A new red band trailer for the comedy We're The Millers was released today, and from the looks of it, Jennifer Aniston is giving the whole good-girl-gone-bad thing she tried two summers ago another try. In the trailer, Anisto swears, flips the bird, gives Sudeikis blow job pointers, and appears not once, but twice, in her undergarments — because she's a stripper, you see. The comedy reunites Aniston with her Horrible Bosses co-star Jason Sudeikis but, more importantly, gives her a second chance to play a sexed-up character after the mixed success of her Bosses role.
We're The Millers follows David (Sudeikis), a pot dealer who needs to transport an RV's worth of weed across the country. He enlists Aniston's stripper Rose and a couple of kids to form a fake family for a fake road trip. So Aniston's a good girl, playing a bad girl, pretending to be a good girl. From what we've seen, Aniston's Millers character's motivations at least appear to make sense — more than you can say for her Horrible Bosses role, a dentist who spent most of her screen time nonsensically sexually harassing Charlie Day's character.
While Horrible Bosses was reasonably well-received — it was a hit and currently has a 69 percent rating on Rotten Tomatoes — Aniston's part was met with pity, scorn or tepid praise depending on the critic. Mike LaSalle and the San Francisco Chronicle lightly praised her performance and said her scenes "play off against her wholesome image ... and benefit from her comic timing." Several critics, however, found the role underdeveloped. Elizabeth Weitzman at the New York Daily News wrote that "Aniston commits fully to a truly thankless role; surely there are better ways to shed her good-girl image than by desperately molesting the whiny Day." One of the most damning reviews came from Will Leitch, writing for Yahoo's movie blog. "As encouraging as it is to see Aniston — a naturally funny but notoriously buttoned-up actress — letting her freak flag fly [...] the role, quite simply, makes no sense," Leitch writes. And while it's of course not entirely Aniston's fault that he role wasn't as developed as it could have been, maybe the blame does ultimately fall with her. Leitch continued:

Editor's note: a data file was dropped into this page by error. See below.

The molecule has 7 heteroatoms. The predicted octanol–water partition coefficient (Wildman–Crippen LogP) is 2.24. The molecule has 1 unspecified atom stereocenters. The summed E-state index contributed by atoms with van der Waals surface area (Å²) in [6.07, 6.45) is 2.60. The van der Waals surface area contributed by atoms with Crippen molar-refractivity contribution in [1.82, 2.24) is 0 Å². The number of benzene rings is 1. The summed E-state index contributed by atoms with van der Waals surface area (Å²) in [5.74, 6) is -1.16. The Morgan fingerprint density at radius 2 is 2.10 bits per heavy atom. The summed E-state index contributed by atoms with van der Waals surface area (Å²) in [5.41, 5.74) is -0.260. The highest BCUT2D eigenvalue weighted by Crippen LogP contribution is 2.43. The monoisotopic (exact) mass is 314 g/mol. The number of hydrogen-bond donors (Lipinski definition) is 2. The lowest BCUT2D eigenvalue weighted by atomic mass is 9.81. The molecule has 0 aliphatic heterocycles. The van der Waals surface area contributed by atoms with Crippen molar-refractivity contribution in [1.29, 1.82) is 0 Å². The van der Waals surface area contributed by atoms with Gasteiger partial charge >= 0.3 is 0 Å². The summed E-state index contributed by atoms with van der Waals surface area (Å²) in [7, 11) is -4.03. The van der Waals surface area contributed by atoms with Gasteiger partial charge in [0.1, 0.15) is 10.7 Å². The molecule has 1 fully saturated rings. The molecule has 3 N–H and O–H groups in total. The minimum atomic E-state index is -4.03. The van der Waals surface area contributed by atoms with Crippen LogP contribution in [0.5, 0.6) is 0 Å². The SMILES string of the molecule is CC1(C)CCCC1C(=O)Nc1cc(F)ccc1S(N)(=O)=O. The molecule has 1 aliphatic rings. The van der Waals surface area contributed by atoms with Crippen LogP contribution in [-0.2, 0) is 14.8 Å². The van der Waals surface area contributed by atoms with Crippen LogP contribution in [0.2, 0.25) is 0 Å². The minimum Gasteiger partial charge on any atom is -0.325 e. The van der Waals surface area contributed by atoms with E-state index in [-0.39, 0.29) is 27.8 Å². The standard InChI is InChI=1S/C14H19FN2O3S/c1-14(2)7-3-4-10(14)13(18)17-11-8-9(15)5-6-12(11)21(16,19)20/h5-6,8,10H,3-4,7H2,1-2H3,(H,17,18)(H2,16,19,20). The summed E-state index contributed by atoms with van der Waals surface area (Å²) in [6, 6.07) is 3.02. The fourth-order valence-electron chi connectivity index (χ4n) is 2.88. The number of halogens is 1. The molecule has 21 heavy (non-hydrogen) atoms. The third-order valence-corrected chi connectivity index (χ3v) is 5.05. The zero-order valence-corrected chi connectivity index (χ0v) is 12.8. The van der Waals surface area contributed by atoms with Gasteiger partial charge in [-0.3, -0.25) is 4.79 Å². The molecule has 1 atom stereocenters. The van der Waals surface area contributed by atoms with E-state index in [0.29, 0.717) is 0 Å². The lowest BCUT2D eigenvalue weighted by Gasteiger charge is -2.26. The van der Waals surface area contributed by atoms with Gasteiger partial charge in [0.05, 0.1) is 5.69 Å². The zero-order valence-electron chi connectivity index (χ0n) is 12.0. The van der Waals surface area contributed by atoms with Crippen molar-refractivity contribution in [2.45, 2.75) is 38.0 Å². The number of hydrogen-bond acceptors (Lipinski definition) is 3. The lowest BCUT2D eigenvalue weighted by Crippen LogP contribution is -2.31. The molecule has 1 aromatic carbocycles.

The film hasn't thought about Aniston's character one step past "she just wants to have sex all the time," and no matter how hard Aniston tries, the role's inherent limitations can't help but make her look silly, desperate and, all told, sort of offensive. It's not necessarily her fault, but hey, she signed on for the part.
Based on this admittedly brief glimpse of We're the Millers, Aniston seems to have picked a much better "bad" role this time around. The funniest part of the Millers trailer might just be when Aniston gives a deadpan delivery of a prayer that nearly brings a female flight attendant to tears. As the two ladies hug it out, Aniston flips off Sudeikis and mouths "Fuck you." It's funny, but more importantly it's believable, this fake wife/stripper playing at piousness and hating every minute of it. She's a sexual, raunchy person, but in a way that a real person, not the imagined dream girl of a single 35-year-old who lives at home, might be. If Aniston is determined to buck a years-long persona and really go bad, this trailer suggests she may have found her true opportunity.
We're The Millers is out August 7.
This article is from the archive of our partner The Wire.
We want to hear what you think about this article. Submit a letter to the editor or write to firstname.lastname@example.org.